- Absence nearshore deposits landward of the barriers.
Gilbert believed that material which built the barriers did not originate from offshore sources but from sources along shore, such as an eroding bluff, delta or glacial deposit. Spits extending from these regions would be breach to form barrier islands. A modern day example might be Monomoy Island formed by erosion of glacial fluvial deposits on Cap Cod.
On the coastal plain where the ocean meets land sandy beaches typically form backed by high dune ridges. Hoyt believed that barrier islands evolved from beach ridges created during a time of lower sea level. Rising sea level breached the ridge and flooded the back creating islands. Wind and wave action enabled the barrier to migrate shorewared keeping pace with rising sea level.
Examples of beaches backed by high dune ridges.
Stage 1: Approximate 15, 000, when sea level was 85 meters below present beach ridges developed along the late Pleistocene shoreline which was much farther out along the continental shelf.
Stage 2. Rising sea level at the end of the Pleistocene results in breaching of the beach ridge and flooding of the region behind it . The beach ridge becomes a barrier island backed by a bay or lagoon.
Stage 3. The barrier system migrates landward across the shelf and sea level continues to rise.
Landward retreating barriers are called transgressive (figure 2) and prograding barriers that are building out are termed regressive. Most modern Holocene barriers, especially along the East coast, are transgressive in response to rising sea level. However some barriers that receive a large supply of sediment are regressive despite the present rise in sea level.
The resultant form, composition, and stability of a barrier island ultimately depends on the relative influence of each of the following:
Figure 3. Cross-section through a typical transgressive barrier island. Redrawn from Godfrey 1976. Note the shoreface deposits are rolling back over grassland and back barrier marsh deposits.
Retreat results when the rate sea level rise overcomes the rate of sediment supply. Shoreward migration is accomplished by the transfer of sediment to the back barrier environment by overwash, inlet migration and eolian transport. When the barrier island is attacked by waves sediment is transported both offshore by waves and behind the barrier by overwash or inlet formation (Effects of Hurricane Isabel Sept 03)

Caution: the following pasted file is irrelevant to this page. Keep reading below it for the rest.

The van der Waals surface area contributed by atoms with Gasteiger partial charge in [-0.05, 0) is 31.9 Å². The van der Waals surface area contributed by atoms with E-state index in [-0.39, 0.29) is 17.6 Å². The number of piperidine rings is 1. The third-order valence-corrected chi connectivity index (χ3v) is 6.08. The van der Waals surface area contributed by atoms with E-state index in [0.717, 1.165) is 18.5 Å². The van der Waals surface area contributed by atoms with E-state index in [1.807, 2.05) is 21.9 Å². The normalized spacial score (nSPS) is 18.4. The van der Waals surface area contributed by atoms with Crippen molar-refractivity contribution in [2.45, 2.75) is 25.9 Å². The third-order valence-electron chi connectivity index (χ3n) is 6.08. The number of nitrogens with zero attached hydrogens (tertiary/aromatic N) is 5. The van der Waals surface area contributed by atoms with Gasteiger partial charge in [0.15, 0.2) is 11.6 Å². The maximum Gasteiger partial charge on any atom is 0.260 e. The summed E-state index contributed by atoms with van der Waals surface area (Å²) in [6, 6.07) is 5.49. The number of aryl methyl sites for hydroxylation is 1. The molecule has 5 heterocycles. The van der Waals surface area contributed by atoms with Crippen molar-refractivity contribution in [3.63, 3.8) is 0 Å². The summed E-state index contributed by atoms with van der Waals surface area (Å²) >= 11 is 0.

The discontinuous flow or pulse of sediment-charged water which occurs in response to the storm wave runup and storm surge over-topping is called overwash. Overwash occurs where there is a low or breach in the foredune ridge. Storm wave carry sand which is deposited in a tongue- or fan-shaped deposit called an overwash fan. If islands are backed by marsh deposits the overwash sediment may bury the marsh. The overwash process, which erodes sediment from the front and carries it to the back, is a cannibalistic process which preserved the existence of the barrier.
Along mesotidal barriers, sand that is transported offshore eventually migrates along shore and is carried into the back barrier region by waves and flood tidal currents through inlets. Formation if tidal deltas and inlet migration help to fill in the back barrier region and allow the barrier to migrate shoreward.
The rate of shoreward migration is determined by:
- Slope of the shelf area over which it is migrating: The steeper the slope the slower the migration
- Rate of sea level rise: The faster the rise in sea level the faster the rate of migration. sea level is presently rising a little over 1 foot/century
- Sediment supply
- intervention by man
North Carolina: Island-migration rate is 100-1000 times the rate of sea level rise, depending on the slope. (For every foot of sea level rise the island migrates 100 to 1000 feet inland)
Regressive (Prograding) Barrier systems
Regressive (prograding) barrier islands are seaward-building barrier island systems. They occur where sediment is supplied to the barrier can outpace the effects of sea level rise.
- Louisiana's Barrier Islands:A Vanishing Resource-USGS fact sheet
- LA Coast Louisiana Coastal Restoration Web Site (USGS)
- Louisiana's Barrier Islands: A Vanishing Resource, Jeffrey H. List, U.S.G.S. Fact Sheet
- West-Central Florida coastal Studies Project
- **Carolina Coastal Science
- Carolina Coastal Journal
- Geomorphology from Space
- ** East Beach, RI virtual field trip
- The NC Natural Guide to Barrier Island Dynamics
- Greenhouse effect, sea level rise, and barrier islands Case Study of Long Beach Island, New Jersey, By James G. Titus Environmental Protection Agency
- Topographic Mapping of Myrtle Island of the Virginia Coast Reserve, Charles R. Carlson and Raymond D. Dueser, Utah State: Nice air photos
- Shoreline erosion rates along the Texas Coast: Maps with brief discussion
- Quaternary Stratigraphy and Depositional History of the Central South Carolina Coast and Inner Shelf: Implications to Coastal Change , Jack L. Kindinger and others, USGS Center for Coastal Research